I can’t vote in US elections, but after reading the OP I wanted to contribute this bit of wisdom about the US election from a blogger in Cuba. If you read spanish you can see the full post here: http://desdecuba.com/generaciony/?p=518 , if not I’m pretty sure the blog offers a translated post, but for some reason I can’t figure it out.

The post is longer, but this part seems appropriate as a response to the OP:

"Así que todos estamos expectantes de quién saldrá ganador este martes 4 de noviembre. Los que tienen hijos que sólo pueden venir a visitarlos cada tres años, confían en que el candidato demócrata flexibilizará los viajes a la Isla. Otros apuestan a que la mano dura de los republicanos logrará forzar las aperturas que hemos esperado por décadas. Ante el pronóstico reservado que muestra el interior de nuestro país, hay quienes aseguran que el resultado de hoy pondrá en marcha o descarrilará –definitivamente– el carro de las reformas en Cuba.

Yo preferiría que lo empujáramos nosotros mismos, pero muy pocos quieren cambiar la labor de profeta por la ardua tarea de hacer que las cosas ocurran. Hasta la hora que escribo este post, el caprichoso vehículo de los cambios parece estar varado al borde de la calle. Tengo mis dudas de si lo acontecido este martes lo impulsará a moverse."

Translated:

"So it is that we anxiously anticipate who will be the winner this Tuesday, November 4th. Those with children in the US who can only come for visits every three years, trust that the Democratic candidate will ease restrictions on travel. Others bet that the tough stance of the Republican will be able to force the opening that we have been awating all these decades. In view of the of predictions coming from within Cuba, there are some who are sure that today’s result will push forward, or derail - definitively - the cart of reforms in Cuba.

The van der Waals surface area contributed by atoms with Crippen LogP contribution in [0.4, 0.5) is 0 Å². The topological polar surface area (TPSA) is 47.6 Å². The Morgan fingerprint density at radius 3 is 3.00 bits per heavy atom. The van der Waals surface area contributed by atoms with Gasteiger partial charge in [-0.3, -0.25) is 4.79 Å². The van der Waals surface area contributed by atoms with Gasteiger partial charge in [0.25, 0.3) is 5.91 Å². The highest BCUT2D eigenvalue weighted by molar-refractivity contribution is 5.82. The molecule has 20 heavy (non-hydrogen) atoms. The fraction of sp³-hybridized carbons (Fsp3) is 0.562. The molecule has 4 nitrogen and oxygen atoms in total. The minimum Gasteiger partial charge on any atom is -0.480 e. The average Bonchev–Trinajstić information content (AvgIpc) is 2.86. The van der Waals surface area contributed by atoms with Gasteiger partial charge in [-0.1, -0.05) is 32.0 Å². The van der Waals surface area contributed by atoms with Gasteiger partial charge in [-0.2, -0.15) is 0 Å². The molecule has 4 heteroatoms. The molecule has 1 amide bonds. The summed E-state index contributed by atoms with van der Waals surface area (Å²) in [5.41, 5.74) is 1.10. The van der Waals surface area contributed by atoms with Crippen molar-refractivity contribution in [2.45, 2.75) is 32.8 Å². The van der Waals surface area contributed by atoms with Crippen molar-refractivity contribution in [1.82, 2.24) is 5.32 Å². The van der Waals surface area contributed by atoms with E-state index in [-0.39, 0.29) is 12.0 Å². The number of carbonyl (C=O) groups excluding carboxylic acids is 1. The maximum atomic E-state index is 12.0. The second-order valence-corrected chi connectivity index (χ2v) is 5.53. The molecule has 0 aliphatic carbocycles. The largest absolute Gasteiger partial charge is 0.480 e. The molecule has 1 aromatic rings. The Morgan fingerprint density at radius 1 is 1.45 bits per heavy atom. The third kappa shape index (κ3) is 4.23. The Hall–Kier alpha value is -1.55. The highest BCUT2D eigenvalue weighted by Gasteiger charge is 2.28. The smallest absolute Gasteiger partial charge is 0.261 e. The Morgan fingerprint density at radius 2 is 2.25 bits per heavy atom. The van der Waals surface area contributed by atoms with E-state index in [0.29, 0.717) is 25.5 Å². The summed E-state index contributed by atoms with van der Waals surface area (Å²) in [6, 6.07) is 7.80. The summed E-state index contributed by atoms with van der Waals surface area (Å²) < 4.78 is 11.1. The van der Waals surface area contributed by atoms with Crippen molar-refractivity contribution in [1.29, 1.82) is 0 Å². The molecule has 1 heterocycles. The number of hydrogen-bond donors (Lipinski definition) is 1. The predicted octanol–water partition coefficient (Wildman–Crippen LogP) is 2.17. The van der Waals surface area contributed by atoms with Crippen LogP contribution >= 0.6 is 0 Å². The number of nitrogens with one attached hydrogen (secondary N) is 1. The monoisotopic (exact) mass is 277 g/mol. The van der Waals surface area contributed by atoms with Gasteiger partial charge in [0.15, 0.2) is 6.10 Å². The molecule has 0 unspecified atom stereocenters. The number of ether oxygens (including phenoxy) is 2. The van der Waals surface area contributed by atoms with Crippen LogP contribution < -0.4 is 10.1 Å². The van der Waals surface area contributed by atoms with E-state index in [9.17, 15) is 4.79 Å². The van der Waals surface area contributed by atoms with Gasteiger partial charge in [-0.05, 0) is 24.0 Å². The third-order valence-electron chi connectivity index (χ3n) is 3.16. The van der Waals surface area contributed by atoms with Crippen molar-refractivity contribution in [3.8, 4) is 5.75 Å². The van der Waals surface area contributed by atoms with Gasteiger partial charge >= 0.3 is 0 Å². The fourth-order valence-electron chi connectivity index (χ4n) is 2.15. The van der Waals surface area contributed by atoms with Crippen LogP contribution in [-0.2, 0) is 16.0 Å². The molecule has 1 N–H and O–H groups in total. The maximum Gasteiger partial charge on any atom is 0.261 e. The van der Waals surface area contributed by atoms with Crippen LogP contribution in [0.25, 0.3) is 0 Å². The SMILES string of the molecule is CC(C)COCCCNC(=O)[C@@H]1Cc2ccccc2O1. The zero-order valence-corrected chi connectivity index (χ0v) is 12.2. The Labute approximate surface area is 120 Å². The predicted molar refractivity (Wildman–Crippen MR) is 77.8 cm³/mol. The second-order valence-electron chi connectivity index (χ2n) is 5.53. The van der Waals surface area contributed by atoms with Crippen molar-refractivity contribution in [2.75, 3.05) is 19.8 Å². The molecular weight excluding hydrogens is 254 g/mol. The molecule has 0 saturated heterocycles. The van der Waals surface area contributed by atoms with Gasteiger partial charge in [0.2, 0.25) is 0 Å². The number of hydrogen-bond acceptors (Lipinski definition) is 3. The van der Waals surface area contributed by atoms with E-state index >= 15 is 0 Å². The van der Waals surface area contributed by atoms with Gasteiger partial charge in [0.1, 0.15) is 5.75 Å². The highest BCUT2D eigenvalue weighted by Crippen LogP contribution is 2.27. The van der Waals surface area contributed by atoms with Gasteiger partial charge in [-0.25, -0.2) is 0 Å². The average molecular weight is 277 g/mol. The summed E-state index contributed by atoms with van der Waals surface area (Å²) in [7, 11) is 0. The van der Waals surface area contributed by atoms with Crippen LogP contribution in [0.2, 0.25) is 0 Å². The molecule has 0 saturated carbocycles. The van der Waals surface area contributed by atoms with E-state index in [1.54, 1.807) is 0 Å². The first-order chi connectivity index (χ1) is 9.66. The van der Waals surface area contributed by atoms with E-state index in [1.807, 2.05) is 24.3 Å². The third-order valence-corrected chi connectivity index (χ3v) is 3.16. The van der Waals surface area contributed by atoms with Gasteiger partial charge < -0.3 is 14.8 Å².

I would prefer that it was us pushing that cart, but very few are willing to trade the work of the prophet for the hard labor of making changes. As of this writing, the capricious cart of changes appears to be stranded on the side of the road. I doubt if the results from this Tuesday will move it at all."

Indeed. Before I opt for a military junta to run things please point (the OP) to historical examples where such a government has been a good thing for its citizens. More than that, provably better than a democracy.

Not really. I mean, I’m not arguing for dictatorship. But there should be some way to disenfranchise the idiots.

Even granting the dubious argument that restricting the vote to a certain elite leads to better policy, giving people the right to govern themselves is about justice, not policy wonkery. Here’s a simple thought experiment: Why do you think we enfranchised women, blacks, and those 18-21? Was it because we thought doing so would lead to better economic or military policy, or did it have something to do with justice?

I’m sure it had a lot to do with justice, but it also’s also because America has a belief, as the Declaration of Independence puts it, “that all men are created equal”.

It’s be nice if the OP offered up an alternative.

That principle doesn’t explain extending enfranchisement based on age, for example.

But even if it did, justifying enfranchisement by the principle of equality just as thoroughly repudiates the OP as justifying it based on notions of political justice.

France. Most definitely France.

While I agree with you completely, I truly believe this is the sentiment that makes 25% of the nation still approve of the job Bush is doing.

Not that they aren’t wrong, that’s just where they’re coming from.

If it helps, I’d be happy to serve as Supreme Unchallenged Dictator for a bit, while the details are worked out.